I want to select all departments along with the name of any employees that happen to be in that department and who earn > 10000. I have written to queries that select the information I want:
SELECT Departments.Name, Employees.Name, Employees.Salary FROM Departments LEFT OUTER JOIN Employees ON Employees.DepartmentId = Departments.Id AND Employees.Salary > 10000;
SELECT Departments.Name, Employees.Name, Employees.Salary FROM Departments LEFT OUTER JOIN ( SELECT * FROM Employees WHERE Salary > 10000 ) AS Employees ON Employees.DepartmentId = Departments.Id;
The actual execution plan for both queries is identical. So in this example I can use either query. My question is whether this will be true for any query. Does SQL Server treat additional criteria in join clauses as if we had created a derived table?
I ask as I am writing code to generate SQL from a graphical design tool and am wondering which style to use. I welcome any thoughts or suggestions you might have.
asked Jan 05 '10 at 10:22 AM in Default
The answer is, it depends. The criteria you're showing here are simple enough and the joins are straight forward, so they're operating in the same fashion. However, outer joins like you're defining with filtering criteria in the ON clause basically function like inner joins. Try changing the query to put the filter into the WHERE clause and see if the data changes.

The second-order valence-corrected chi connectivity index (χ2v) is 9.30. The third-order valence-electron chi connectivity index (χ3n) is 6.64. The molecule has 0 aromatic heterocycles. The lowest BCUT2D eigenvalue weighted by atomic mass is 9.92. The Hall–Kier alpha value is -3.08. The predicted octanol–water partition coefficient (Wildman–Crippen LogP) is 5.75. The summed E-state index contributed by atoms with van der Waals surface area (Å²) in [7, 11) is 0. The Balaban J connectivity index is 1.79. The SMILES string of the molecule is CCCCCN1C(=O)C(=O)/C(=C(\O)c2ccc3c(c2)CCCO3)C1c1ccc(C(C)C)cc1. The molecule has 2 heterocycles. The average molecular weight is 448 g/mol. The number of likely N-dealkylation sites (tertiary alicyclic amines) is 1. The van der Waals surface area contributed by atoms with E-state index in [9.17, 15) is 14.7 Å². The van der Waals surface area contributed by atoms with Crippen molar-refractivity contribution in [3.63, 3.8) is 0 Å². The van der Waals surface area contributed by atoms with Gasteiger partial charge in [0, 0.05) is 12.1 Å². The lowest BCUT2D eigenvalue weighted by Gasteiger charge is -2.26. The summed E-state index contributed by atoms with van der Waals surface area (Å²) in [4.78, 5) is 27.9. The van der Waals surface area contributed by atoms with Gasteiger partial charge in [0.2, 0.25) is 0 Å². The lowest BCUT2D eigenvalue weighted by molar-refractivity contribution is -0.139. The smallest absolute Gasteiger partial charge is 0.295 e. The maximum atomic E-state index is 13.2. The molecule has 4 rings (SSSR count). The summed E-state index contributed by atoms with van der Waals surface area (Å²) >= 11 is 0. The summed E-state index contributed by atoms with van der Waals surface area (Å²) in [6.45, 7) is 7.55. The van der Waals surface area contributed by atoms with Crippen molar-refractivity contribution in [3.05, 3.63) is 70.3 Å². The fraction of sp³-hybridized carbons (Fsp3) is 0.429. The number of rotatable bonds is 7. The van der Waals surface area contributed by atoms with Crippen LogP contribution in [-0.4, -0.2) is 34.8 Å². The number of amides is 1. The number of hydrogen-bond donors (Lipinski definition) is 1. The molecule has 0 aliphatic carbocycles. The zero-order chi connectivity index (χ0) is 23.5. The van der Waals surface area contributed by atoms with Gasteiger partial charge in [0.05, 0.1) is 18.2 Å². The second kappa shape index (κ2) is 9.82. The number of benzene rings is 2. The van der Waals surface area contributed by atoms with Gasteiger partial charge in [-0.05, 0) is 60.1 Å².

In general, I would not use derived tables if I can define the joins without them. I would only use them when I can't define the criteria any other way.
answered Jan 05 '10 at 10:47 AM
Grant Fritchey ♦♦
Posting an answer instead of a comment because the comment wouldn't let me put in the code I wanted to include.
Doesn't adding the Criteria on the RIGHT table in the WHERE clause convert it a LEFT OUTER JOIN to an INNER JOIN while adding it to the ON clause KEEPS THE OUTER JOIN? Try this example:
The Results and the Execution plan shows the first query with the criteria in the ON clause stays a LEFT OUTER JOIN while the second query converts to an INNER JOIN.
Other than that I agree with Grant, especially the part about avoiding derived tables when you can.
answered Jan 05 '10 at 12:12 PM